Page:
I have been participating in research, which seeks to quantify micropollutant levels in organisms in local river communities, and to test the capabilities of the KABAM (Kow (based) Aquatic BioAccumulation Model) model to predict the bioaccumulation of micropollutants in different trophic levels of these communities. Those of us on the chemistry team received samples of river water, zooplankton, sediment, clams, submerged aquatic vegetation and three species of fish from the field. The first step of our laboratory methods was to use an organic solvent to extract micropollutants from these samples using a method known as QuEChERS (Quick Easy Cheap Effective Rugged Safe). The extractions were then analyzed using an LC-MS/MS instrument. To analyze the data obtained from this instrument, researchers on the Chemistry team of the project were divided into two groups, one to quantify the concentrations of endocrine disrupting compounds and the other to quantify the concentration of other micropollutants found in pharmaceuticals and personal care products (PPCPs). I belong to the group quantifying the concentrations of endocrine disrupting compounds.
Quantifying the concentrations of endocrine disrupting compounds from chromatograms has not been as easy as I expected from previous experience with gas chromatography. Because the analyte chemicals (in this case, endocrine disruptors) are at very low concentrations, the electronic signal which they produce is often very difficult, if not impossible to distinguish from electronic noise produced in the instrument. Even when a signal is found, poor signal resolution makes it difficult to use them to calculate an accurate concentration. In many cases, we can tell that an endocrine disrupting compound is present in river water, sediment, or one of the organisms, which was sampled, but the exact concentration of the compound is to some degree indeterminate. Some of the compounds commonly detected so far include atrazine, diclofenac, several species of parabens, and certain sunscreen ingredients.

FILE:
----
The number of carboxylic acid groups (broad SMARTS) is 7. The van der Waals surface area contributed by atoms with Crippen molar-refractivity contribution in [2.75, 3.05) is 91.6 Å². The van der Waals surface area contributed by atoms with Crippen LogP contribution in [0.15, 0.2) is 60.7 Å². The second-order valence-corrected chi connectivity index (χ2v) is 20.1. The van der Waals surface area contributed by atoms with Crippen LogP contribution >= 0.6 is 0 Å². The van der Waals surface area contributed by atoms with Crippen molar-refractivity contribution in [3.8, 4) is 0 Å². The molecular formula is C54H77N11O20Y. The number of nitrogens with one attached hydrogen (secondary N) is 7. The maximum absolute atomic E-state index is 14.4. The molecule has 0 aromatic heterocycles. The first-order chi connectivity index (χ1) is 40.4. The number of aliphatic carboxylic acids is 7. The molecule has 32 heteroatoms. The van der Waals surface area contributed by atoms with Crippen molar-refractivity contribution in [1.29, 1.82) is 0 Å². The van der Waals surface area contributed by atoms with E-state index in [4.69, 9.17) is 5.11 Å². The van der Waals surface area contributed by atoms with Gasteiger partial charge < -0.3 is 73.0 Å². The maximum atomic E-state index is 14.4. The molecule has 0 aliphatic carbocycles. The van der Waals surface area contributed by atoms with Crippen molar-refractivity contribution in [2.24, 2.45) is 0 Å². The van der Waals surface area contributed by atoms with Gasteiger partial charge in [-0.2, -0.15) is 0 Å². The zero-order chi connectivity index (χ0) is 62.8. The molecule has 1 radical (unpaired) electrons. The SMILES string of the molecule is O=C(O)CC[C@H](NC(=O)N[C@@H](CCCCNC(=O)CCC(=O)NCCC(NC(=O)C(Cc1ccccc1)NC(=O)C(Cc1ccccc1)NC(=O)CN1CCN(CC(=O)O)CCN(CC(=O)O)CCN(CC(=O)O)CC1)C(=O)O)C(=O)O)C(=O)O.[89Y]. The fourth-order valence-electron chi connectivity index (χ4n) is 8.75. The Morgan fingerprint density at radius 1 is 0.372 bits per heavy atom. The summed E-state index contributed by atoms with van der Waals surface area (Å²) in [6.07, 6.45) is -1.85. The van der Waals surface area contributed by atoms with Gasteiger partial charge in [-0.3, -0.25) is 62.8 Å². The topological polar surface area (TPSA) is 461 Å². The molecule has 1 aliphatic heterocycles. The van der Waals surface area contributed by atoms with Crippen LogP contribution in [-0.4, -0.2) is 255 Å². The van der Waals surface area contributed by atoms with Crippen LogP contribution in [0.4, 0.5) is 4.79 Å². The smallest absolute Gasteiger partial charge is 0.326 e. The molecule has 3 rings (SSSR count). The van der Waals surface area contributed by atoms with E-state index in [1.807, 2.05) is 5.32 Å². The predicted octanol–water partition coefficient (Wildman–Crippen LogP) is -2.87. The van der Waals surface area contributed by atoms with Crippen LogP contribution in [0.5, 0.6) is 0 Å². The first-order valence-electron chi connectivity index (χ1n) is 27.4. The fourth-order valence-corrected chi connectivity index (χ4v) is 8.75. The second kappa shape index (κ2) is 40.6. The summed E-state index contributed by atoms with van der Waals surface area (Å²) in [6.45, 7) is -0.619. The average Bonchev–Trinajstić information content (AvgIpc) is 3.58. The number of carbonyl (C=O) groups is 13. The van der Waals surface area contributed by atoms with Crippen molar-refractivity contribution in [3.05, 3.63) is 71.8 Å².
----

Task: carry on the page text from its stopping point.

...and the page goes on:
These preliminary results indicate multiple sources of endocrine disruptor pollution in the Potomac watershed. Atrazine is a common herbicide and its presence is almost certainly a result of runoff from agricultural land; on the other hand, diclofenac is an NSAID drug and parabens are commonly found in cosmetics and both likely entered the Potomac watershed through inadequate treatment of human wastewater. So, for our research to be useful, further research will need to be completed to find more efficient means of managing wastewater pollution and developing agricultural solutions, which avoid releasing endocrine disruptors into local waterways.
Before the summer started I knew that I wanted to be a part of something more, doing something that mattered and that applied to what I wanted to be doing later in life as a career. What mainly got me interested in this project was the Biology embedded into the tasks and skills required for the job. I was also first interested in this job, because of its link to genetic analysis. The summer previously I had worked on genetic analysis, and I thought this would be a good part two of the research that I had previously conducted.
I see this opportunity fitting into my long-term goals because as a career I would like to be conducting research. This opportunity allows me to get the feel for what an actual research environment is like and what its like to do research while working on a team who are also interested in the project or goal at hand. This is also related to my long-term goals because this opportunity allowed me to expand on my capabilities in the workplace, working with a team as well as having relevant information to apply to my resume.